Dr. Barbara Keddy: “I was pitifully ignorant about heart disease”

by Carolyn Thomas  @HeartSisters

heart BehanceI’m very pleased to share this with you, my heart sisters.  It’s essentially the journal of a heart attack. The author is Dr. Barbara Keddy, a teacher of nurses, professor emerita at Dalhousie University in Halifax, and author of the book Women and Fibromyalgia* – a condition that Barbara herself has lived with for over 40 years. Barbara and I first “met” each other online when we both happened to be named recipients of the 2009 Women’s Health Hero awards from Our Bodies Ourselves of Boston that year – she representing the east coast of Canada, and I out here on the west.

I’ve been reading her blog and quoting her wise words ever since (here, here and here, for example). And we’ve been casually emailing back and forth for four years – until one day in January, when I received a terse one-line message from her: she had just survived a heart attack.

Barbara’s experience is unique because she’d already been living with the constant pain of a debilitating chronic illness for decades. What happens when such a person gets hit with the double whammy of a serious heart attack on top of everything else?  Here’s her story, in her own words:  Continue reading “Dr. Barbara Keddy: “I was pitifully ignorant about heart disease””

A heart patient’s positive attitude: a “crazy, crazy idea”?

by Carolyn Thomas  @HeartSisters

I blame genetics – and three decades spent working in public relations – for generally making me one of those smiley, glass-half-full, annoyingly über-positive personalities much of the time. Not even horrific symptoms during my heart attack could alter the weak happy face that seemed freakishly pasted on throughout that ordeal.

It’s as if I were channeling Elizabeth Banks classic character in her short yet brilliant film Just A Little Heart Attack – in which she attempts to smile brightly despite textbook cardiac symptoms, and even good-naturedly taunts her concerned family:

“Do I look like the kind of person who’s having a HEART ATTACK?”

Don’t make a fuss. Chin up. Don’t worry, be happy. Just get on with it. I’m fine, just fine.

Trouble is: people like me who sport a perma-smiley face may not be “fine”. Not at all. And I now believe that feeling obliged to pretend we are what we’re not can be both physically and psychologically damaging.   Continue reading “A heart patient’s positive attitude: a “crazy, crazy idea”?”

Is it post-heart attack depression – or just feeling sad?

by Carolyn Thomas    @HeartSisters

One of the small joys of having launched this site is discovering by happy accident the wisdom of other writers – even when they’re writing on unrelated topics not remotely connected to my favourite subject which is, of course, women and our heart health. For example, I happened upon a link to Sandra Pawula‘s lovely blog called Always Well Within. Sandra teaches mindfulness meditation, and she lives in Hawai’i (note her correct spelling).

She also has a hubby and three cats. I don’t even know this woman, but I like her already.  And while scanning through her beautiful site, I was stopped cold by an article she called: Why Sadness is the Key to True Happiness“.   Continue reading “Is it post-heart attack depression – or just feeling sad?”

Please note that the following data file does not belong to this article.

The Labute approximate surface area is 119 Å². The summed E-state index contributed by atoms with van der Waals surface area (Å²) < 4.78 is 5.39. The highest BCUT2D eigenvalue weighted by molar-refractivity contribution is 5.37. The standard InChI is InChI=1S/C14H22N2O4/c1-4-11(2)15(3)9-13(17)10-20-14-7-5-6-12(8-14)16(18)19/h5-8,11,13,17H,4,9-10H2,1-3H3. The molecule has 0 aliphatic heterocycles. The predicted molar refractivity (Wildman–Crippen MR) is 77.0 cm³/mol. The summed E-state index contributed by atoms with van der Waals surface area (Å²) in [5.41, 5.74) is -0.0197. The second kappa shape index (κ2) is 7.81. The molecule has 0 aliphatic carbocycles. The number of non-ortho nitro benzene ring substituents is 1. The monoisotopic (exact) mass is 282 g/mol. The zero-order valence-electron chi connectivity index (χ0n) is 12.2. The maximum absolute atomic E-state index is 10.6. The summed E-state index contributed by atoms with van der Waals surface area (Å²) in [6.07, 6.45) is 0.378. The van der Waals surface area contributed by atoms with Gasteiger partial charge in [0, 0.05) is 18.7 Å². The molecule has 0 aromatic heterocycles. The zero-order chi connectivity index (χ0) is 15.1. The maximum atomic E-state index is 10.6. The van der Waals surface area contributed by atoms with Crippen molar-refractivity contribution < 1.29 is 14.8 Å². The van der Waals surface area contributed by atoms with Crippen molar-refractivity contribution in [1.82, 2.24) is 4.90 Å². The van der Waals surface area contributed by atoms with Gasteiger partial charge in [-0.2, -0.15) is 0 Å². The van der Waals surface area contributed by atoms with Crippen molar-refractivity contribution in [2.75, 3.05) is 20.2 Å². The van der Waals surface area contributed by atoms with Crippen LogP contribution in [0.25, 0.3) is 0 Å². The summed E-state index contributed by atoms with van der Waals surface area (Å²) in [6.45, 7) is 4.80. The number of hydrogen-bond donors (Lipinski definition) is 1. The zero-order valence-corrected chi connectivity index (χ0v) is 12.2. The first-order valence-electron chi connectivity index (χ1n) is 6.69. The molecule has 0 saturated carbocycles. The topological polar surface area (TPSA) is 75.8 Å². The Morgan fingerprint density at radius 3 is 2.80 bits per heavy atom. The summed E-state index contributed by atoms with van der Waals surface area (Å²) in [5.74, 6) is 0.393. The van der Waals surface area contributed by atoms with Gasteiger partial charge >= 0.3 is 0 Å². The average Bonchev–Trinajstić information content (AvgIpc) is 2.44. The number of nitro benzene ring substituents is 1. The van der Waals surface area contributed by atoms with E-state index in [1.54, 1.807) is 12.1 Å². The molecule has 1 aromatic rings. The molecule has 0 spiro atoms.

The new country called Heart Disease

by Carolyn Thomas    @HeartSisters

My doctor recently compared my uneasy adjustment since suffering a heart attack to being like a stressful move to a foreign country.

I used to be pretty comfortable in my old country, pre-heart attack. I was healthy, active, accomplished, outgoing, and a former distance runner. I had a wonderful family and a whack of close friends, a meaningful career I really loved, a crazy-cute cat, a condo renovated top to bottom in a charming leafy neighbourhood of the most beautiful city in Canada – and a busy, happy, regular life.

Then on May 6, 2008, I was hospitalized with a myocardial infarction – what doctors still call the “widowmaker” heart attack.

And that was the day I moved far, far away to a different country.  Continue reading “The new country called Heart Disease”

Learning to live with heart disease: the fourth stage of heart attack recovery

by Carolyn Thomas  ♥  @HeartSisters

Let’s consider today the last of The Four Stages of Heart Illness as outlined by Dr. Wayne Sotile, a cardiac psychologist from North Carolina and author of the highly recommended book called Thriving With Heart Disease.  This book is a helpful guide for both survivors and their families on “how to heal and reclaim your lives”.

One important way to do this is to review the heart patient’s journey through a series of four “separate, identifiable stages” that may help you know what to expect along this journey.  (Links to the first three stages can be found at the bottom of this post).

Stage 4:  Learning to Live With Heart DiseasePatient and family have accepted the diagnosis and committed themselves to living with the illness, not in spite of it.

Dr. Sotile reminds us that most survivors take between 6-12 months to get somewhat comfortable with their new, heart-healthy way of life (that may not mean totally comfortable, but on the way to comfortable).

But even after that first year, you won’t be completely adjusted to your new way of life. As heart disease lasts a lifetime, so does its adjustment period for both patients and their families.

It’s a big transition to your new normal. Remember that a large part of the transition is learning to talk to the people you love and live with about what you’re going through, what you feel for one another, and what life is really about.  Continue reading “Learning to live with heart disease: the fourth stage of heart attack recovery”